Counter-Intuitive Natural Laws of Pallet Centauri
Markets in Transition
By Rick LeBlanc
Date Posted: 2/2/2004
Captain’s Log, February 2004. High above Pallet Centauri, the Starship
“We’re here, Captain,” said Spock, and Capt. Kirk stared bemused into the monitor at the insignificant, self-absorbed Earth-class world that revolved below.
“The Federation is concerned about the apparent instability of the pallet system here on Pallet Centauri,” Kirk explained. “They want us to investigate. They believe that planetary commerce could be at peril.”
“Romulans?” Bones interjected.
“Possibly,” Kirk replied. “We are only to intercede if there is evidence of alien interference.”
“Captain, we are picking up distress signals,” Lt. Uhura announced. “They are coming from new pallet manufacturers, recyclers and customers. You name it. Hardwood prices are out of control, and pallet demand is soft. Pallet customers are shifting their manufacturing plants to
Kirk turned to Spock. “Starfleet has asked us to initiate contact with insurgent pallet companies under the guise of being offshore nail suppliers. Then we are to visit Humongous, pretending to be RFID suppliers recommended by Wal-Mart.”
Spock stared down at Pallet Centauri. “It just doesn’t seem logical to me,” he mused. “On a galactic scale, the pallet business seems like it should be one of the simplest businesses known to both human and humanoid. Why are there so many problems with it?”
Kirk sighed, “The actions of a Starship captain sometimes must be counter-intuitive to succeed against aliens that have been exhaustively drilled on how to counter-attack the every move of one of our ships. Likewise, pallet company owners must go against the grain of normal business thinking in order to succeed. The natural laws of the pallet business are different in important ways than the natural laws of other businesses. Case in point – Adam Smith, the great Earth economist, postulated in 1776 that the greatest overall good was done for the economy by individuals striving to achieve the greatest wealth for themselves.”
“The invisible hand, of course,” Spock interjected. “It is one of the basic tenants upon which Earth’s commerce was built.”
“But how has that worked in the pallet industry?” Kirk asked, standing up and raising his hand with a spiral flourish. “Did not the grocery industry strive valiantly to reduce pallet costs, hoping to increase their profitability, in the 1980s and early 90s, only to see the quality of the pallet pool deteriorate and other problems emerge to drain profits? Did not competitive pressures among pallet suppliers lead to similar problems, where pallet users became obsessed with purchase price more than quality?”
“Then we come to Humongous Pallet Rental,” Kirk added with a smile. “Executives whose skills were honed in other industries were hired at Humongous. They set about protecting their property rights. That is, after all, one of the prime directives of any business, or so one would think. The interests of an enterprise, and indeed of the economy, are served if one takes steps to ensure property rights. The greater good is served normally if there are only a few challengers to property rights. But what if many come into contact with the assets in question without even wanting to, like common cold germs? And what if the profitability of the one who owns the assets is significantly impacted by whether or not the many choose to cooperate or whether they can forced to comply?”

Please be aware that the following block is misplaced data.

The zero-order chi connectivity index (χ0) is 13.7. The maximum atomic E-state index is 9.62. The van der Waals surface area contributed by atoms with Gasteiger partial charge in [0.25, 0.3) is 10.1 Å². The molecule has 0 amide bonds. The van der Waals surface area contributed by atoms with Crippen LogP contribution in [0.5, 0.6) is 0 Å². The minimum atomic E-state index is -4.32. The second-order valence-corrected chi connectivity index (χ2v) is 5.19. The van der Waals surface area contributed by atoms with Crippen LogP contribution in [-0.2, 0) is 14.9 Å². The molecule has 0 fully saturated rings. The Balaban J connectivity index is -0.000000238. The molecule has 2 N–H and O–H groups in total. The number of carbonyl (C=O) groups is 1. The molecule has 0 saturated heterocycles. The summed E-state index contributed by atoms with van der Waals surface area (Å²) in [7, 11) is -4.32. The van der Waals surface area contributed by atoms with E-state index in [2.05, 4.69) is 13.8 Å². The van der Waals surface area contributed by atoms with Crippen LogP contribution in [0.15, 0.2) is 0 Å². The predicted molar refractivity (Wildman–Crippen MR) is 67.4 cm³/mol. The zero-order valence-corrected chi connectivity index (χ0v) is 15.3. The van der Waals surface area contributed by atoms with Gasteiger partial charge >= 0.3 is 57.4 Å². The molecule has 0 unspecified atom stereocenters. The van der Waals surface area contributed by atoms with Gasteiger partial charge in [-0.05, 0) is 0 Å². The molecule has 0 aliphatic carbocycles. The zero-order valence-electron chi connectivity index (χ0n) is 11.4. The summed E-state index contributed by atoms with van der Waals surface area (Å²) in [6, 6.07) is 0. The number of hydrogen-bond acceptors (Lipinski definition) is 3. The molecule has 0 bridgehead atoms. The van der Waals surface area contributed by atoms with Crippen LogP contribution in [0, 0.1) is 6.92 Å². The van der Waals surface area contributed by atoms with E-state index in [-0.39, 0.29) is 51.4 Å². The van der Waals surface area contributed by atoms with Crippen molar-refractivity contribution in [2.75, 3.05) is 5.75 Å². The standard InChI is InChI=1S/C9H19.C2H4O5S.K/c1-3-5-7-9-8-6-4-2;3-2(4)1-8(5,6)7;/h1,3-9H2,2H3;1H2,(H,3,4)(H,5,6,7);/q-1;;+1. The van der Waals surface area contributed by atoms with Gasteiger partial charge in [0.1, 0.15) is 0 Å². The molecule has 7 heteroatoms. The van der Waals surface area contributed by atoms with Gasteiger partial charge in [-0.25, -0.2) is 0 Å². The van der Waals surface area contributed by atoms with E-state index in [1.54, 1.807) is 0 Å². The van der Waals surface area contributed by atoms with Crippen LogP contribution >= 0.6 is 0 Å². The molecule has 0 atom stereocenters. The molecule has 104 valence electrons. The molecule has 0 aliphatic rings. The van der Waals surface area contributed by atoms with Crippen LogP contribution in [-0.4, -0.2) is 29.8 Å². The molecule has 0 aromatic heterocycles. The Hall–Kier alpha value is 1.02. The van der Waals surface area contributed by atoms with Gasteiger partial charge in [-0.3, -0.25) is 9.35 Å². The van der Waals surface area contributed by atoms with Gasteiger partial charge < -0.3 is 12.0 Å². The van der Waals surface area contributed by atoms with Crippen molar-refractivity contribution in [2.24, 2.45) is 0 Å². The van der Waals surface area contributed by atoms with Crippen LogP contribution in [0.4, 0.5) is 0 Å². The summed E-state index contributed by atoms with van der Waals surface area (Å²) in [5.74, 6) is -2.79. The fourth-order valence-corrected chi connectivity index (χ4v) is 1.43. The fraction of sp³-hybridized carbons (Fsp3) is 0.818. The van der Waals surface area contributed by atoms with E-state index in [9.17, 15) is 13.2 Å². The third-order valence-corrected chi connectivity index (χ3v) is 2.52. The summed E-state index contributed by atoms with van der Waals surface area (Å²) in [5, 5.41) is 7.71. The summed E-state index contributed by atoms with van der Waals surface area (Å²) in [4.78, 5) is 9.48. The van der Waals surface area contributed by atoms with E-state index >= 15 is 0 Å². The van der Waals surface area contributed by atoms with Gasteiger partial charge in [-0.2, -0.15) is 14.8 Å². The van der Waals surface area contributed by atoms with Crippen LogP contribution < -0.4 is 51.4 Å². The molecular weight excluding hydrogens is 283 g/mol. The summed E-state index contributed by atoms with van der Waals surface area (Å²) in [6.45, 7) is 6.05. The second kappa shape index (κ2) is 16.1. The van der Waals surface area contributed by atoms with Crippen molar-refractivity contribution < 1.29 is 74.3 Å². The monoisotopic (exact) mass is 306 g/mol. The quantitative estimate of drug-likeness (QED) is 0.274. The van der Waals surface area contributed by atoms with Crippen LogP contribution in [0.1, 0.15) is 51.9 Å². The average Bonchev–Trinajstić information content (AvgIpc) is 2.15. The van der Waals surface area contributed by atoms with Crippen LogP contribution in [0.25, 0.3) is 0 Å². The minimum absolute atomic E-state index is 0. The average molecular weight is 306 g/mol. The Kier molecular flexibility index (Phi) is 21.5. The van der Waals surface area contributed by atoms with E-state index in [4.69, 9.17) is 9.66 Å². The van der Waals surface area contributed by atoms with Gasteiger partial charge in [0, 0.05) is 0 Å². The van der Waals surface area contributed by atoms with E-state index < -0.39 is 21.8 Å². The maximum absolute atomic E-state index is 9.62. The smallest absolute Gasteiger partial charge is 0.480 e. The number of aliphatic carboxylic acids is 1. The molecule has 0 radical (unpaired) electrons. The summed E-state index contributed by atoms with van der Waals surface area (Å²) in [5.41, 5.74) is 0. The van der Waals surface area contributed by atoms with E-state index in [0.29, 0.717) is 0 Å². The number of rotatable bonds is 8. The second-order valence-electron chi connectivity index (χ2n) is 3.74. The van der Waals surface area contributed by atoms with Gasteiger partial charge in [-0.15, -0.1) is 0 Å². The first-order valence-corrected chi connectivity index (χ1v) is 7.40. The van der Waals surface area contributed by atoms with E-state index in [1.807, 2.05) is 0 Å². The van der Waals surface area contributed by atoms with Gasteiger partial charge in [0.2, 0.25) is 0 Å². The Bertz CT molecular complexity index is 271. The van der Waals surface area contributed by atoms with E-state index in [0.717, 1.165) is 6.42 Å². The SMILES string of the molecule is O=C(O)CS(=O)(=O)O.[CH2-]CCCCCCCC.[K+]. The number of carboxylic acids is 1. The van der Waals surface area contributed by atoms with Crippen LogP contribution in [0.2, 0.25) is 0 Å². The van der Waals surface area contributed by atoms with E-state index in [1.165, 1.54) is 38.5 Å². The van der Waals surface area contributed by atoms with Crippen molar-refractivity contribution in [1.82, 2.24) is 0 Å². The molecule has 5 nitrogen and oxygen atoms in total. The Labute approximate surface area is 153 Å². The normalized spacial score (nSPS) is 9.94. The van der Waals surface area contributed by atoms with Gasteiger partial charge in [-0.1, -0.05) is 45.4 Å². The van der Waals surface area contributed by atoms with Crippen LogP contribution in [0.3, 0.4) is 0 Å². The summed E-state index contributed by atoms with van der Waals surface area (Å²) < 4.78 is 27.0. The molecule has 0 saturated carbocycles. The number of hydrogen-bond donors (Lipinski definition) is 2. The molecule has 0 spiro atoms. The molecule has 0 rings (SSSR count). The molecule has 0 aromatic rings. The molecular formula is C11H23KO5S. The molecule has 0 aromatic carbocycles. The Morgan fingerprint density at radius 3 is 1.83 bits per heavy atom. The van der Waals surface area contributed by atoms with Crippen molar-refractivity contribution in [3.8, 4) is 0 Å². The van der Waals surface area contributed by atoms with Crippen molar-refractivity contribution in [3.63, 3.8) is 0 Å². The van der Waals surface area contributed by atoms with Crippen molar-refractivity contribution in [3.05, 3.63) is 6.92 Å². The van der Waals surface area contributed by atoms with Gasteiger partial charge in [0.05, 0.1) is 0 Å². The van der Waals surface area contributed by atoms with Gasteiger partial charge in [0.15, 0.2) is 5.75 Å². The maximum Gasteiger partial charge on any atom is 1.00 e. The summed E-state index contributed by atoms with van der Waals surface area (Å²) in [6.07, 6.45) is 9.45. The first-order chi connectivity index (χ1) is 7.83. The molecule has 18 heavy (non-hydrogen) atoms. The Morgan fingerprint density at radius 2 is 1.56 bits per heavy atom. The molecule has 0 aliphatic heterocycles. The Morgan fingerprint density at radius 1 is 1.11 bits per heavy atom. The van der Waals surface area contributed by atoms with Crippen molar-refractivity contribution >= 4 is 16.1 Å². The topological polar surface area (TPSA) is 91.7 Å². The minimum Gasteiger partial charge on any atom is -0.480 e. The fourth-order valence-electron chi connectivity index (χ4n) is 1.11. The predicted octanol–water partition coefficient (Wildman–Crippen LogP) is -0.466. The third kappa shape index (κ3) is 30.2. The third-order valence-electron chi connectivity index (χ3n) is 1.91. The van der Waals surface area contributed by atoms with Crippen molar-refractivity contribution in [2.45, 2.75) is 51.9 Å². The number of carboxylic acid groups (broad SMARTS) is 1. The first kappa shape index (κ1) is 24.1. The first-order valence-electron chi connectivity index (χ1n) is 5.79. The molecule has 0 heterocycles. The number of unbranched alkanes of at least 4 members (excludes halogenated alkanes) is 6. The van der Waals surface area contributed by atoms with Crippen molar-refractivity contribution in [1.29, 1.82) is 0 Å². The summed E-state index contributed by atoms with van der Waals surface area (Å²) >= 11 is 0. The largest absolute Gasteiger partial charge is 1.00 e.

“But Captain,” interjected Chekov, “instead of enforcing property rights by netting all of their pallets at the customer distribution center, pallets were allowed to leak into the recycler grid. The result was the need to bring recyclers into the network. Unfortunately, an adversarial approach resulted in substantial enforcement costs and effectively knocked down the good will of a sizeable proportion of the pallet recovery grid. Pallet return was impaired.”
“Enforcement costs are just too high,” said Kirk, who began to swagger. “Imagine the cost to the Federation if we forced each and every planetary system to comply in totality with every whim of Federation custom and law. The enforcement costs would simply be too severe. That is why we, the ambassadors of the Federation, rely upon good will and the opportunity for mutual gain for all. That is why the Federation is the Federation, and why the control-hungry Romulans, who demand complete capitulation from every asteroid and sub-planet, remain but bit-actors on the intergalactic stage. This is where the Romulan diplomatic model is wrong, and where the earlier Humongous model was wrong. Good business by traditional standards, perhaps, but bad pallet business. But now Humongous seems to have recognized the counter-intuitive natural laws of the pallet business and is beginning to embrace them.”
“Captain, it seems there is a complication,” Uhura interrupted. “It’s the IPPC. They say the landing party is not allowed onto the planet surface unless it complies with intergalactic phytosanitary regulations. You’ll have to be sprayed. And then we need third-party certification.”
“They can take their red tape and mulch it,” Kirk retorted. “How can we help them if we are handcuffed by bureaucracy? Warp Five, Zulu. Let’s get out of here. We are needed to intercede in the matter of a softwood lumber tariff over on SPF Seven.”
Captain’s Log Supplement: The inhabitants of Pallet Centauri now seem to be learning to decode the counter-intuitive natural laws of the pallet business and apply them to their world for the mutual gain of industry overall, pallet companies and pallet users alike. We will check in from time to time in the future. But for now we will monitor developments on the Pallet Enterprise Pallet Board (www.palletboard.com).
Do you want reprints or a copyright license for this article? Click here
Research and connect with suppliers mentioned in this article using our FREE ZIP Online service.